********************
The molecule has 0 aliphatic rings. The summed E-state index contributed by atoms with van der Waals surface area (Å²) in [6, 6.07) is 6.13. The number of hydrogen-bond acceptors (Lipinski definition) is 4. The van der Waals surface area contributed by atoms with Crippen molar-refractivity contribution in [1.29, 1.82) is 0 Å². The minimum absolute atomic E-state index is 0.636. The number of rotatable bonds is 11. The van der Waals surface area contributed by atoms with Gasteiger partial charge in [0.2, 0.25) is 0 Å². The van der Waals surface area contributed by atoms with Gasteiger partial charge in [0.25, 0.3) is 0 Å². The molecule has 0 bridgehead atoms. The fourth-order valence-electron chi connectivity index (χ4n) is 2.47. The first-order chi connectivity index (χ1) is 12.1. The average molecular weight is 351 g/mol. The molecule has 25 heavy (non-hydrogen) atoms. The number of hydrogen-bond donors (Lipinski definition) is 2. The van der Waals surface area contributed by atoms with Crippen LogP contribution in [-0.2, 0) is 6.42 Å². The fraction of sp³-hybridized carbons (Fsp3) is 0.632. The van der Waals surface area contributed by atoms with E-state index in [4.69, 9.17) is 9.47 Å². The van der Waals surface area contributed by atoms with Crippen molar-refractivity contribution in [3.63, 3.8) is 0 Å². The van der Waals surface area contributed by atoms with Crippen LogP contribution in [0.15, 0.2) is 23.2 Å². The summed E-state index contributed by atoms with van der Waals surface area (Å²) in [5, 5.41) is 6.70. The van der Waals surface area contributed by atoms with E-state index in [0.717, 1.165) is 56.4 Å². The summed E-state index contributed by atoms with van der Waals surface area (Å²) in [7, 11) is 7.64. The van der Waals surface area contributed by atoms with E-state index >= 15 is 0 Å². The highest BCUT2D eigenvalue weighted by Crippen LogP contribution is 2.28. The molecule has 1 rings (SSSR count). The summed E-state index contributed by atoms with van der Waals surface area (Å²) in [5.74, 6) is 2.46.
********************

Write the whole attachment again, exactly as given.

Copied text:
The molecule has 0 aliphatic rings. The summed E-state index contributed by atoms with van der Waals surface area (Å²) in [6, 6.07) is 6.13. The number of hydrogen-bond acceptors (Lipinski definition) is 4. The van der Waals surface area contributed by atoms with Crippen molar-refractivity contribution in [1.29, 1.82) is 0 Å². The minimum absolute atomic E-state index is 0.636. The number of rotatable bonds is 11. The van der Waals surface area contributed by atoms with Gasteiger partial charge in [0.2, 0.25) is 0 Å². The van der Waals surface area contributed by atoms with Gasteiger partial charge in [0.25, 0.3) is 0 Å². The molecule has 0 bridgehead atoms. The fourth-order valence-electron chi connectivity index (χ4n) is 2.47. The first-order chi connectivity index (χ1) is 12.1. The average molecular weight is 351 g/mol. The molecule has 25 heavy (non-hydrogen) atoms. The number of hydrogen-bond donors (Lipinski definition) is 2. The van der Waals surface area contributed by atoms with Crippen LogP contribution in [-0.2, 0) is 6.42 Å². The fraction of sp³-hybridized carbons (Fsp3) is 0.632. The van der Waals surface area contributed by atoms with E-state index in [4.69, 9.17) is 9.47 Å². The van der Waals surface area contributed by atoms with Crippen molar-refractivity contribution in [3.63, 3.8) is 0 Å². The van der Waals surface area contributed by atoms with Crippen LogP contribution in [0.15, 0.2) is 23.2 Å². The summed E-state index contributed by atoms with van der Waals surface area (Å²) in [5, 5.41) is 6.70. The van der Waals surface area contributed by atoms with E-state index in [0.717, 1.165) is 56.4 Å². The summed E-state index contributed by atoms with van der Waals surface area (Å²) in [7, 11) is 7.64. The van der Waals surface area contributed by atoms with E-state index >= 15 is 0 Å². The highest BCUT2D eigenvalue weighted by Crippen LogP contribution is 2.28. The molecule has 1 rings (SSSR count). The summed E-state index contributed by atoms with van der Waals surface area (Å²) in [5.74, 6) is 2.46.